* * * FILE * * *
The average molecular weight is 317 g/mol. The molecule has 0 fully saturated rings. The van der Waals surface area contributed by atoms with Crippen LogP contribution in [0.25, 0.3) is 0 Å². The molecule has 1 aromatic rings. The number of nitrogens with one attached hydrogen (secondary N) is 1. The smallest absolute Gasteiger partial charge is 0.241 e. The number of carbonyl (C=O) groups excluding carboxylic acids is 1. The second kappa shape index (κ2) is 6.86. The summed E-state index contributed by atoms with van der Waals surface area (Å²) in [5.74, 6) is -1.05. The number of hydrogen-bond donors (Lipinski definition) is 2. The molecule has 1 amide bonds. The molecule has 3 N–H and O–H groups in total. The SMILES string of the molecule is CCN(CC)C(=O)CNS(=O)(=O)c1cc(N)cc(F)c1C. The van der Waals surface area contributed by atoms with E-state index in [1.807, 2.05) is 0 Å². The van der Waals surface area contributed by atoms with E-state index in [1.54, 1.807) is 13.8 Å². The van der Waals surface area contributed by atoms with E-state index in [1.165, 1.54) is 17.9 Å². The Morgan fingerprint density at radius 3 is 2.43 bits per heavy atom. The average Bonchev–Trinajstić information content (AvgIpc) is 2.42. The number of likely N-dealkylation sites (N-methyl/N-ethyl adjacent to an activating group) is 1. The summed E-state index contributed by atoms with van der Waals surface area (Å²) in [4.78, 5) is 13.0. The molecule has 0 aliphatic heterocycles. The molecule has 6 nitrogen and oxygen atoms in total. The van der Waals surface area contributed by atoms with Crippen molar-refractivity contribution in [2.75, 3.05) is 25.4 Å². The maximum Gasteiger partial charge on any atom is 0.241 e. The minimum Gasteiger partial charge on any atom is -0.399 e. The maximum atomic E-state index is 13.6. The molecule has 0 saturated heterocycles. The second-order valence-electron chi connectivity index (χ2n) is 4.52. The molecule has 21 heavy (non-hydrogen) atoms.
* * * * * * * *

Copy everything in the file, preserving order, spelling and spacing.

The average molecular weight is 317 g/mol. The molecule has 0 fully saturated rings. The van der Waals surface area contributed by atoms with Crippen LogP contribution in [0.25, 0.3) is 0 Å². The molecule has 1 aromatic rings. The number of nitrogens with one attached hydrogen (secondary N) is 1. The smallest absolute Gasteiger partial charge is 0.241 e. The number of carbonyl (C=O) groups excluding carboxylic acids is 1. The second kappa shape index (κ2) is 6.86. The summed E-state index contributed by atoms with van der Waals surface area (Å²) in [5.74, 6) is -1.05. The number of hydrogen-bond donors (Lipinski definition) is 2. The molecule has 1 amide bonds. The molecule has 3 N–H and O–H groups in total. The SMILES string of the molecule is CCN(CC)C(=O)CNS(=O)(=O)c1cc(N)cc(F)c1C. The van der Waals surface area contributed by atoms with E-state index in [1.807, 2.05) is 0 Å². The van der Waals surface area contributed by atoms with E-state index in [1.54, 1.807) is 13.8 Å². The van der Waals surface area contributed by atoms with E-state index in [1.165, 1.54) is 17.9 Å². The Morgan fingerprint density at radius 3 is 2.43 bits per heavy atom. The average Bonchev–Trinajstić information content (AvgIpc) is 2.42. The number of likely N-dealkylation sites (N-methyl/N-ethyl adjacent to an activating group) is 1. The summed E-state index contributed by atoms with van der Waals surface area (Å²) in [4.78, 5) is 13.0. The molecule has 0 aliphatic heterocycles. The molecule has 6 nitrogen and oxygen atoms in total. The van der Waals surface area contributed by atoms with Crippen molar-refractivity contribution in [2.75, 3.05) is 25.4 Å². The maximum Gasteiger partial charge on any atom is 0.241 e. The minimum Gasteiger partial charge on any atom is -0.399 e. The maximum atomic E-state index is 13.6. The molecule has 0 saturated heterocycles. The second-order valence-electron chi connectivity index (χ2n) is 4.52. The molecule has 21 heavy (non-hydrogen) atoms.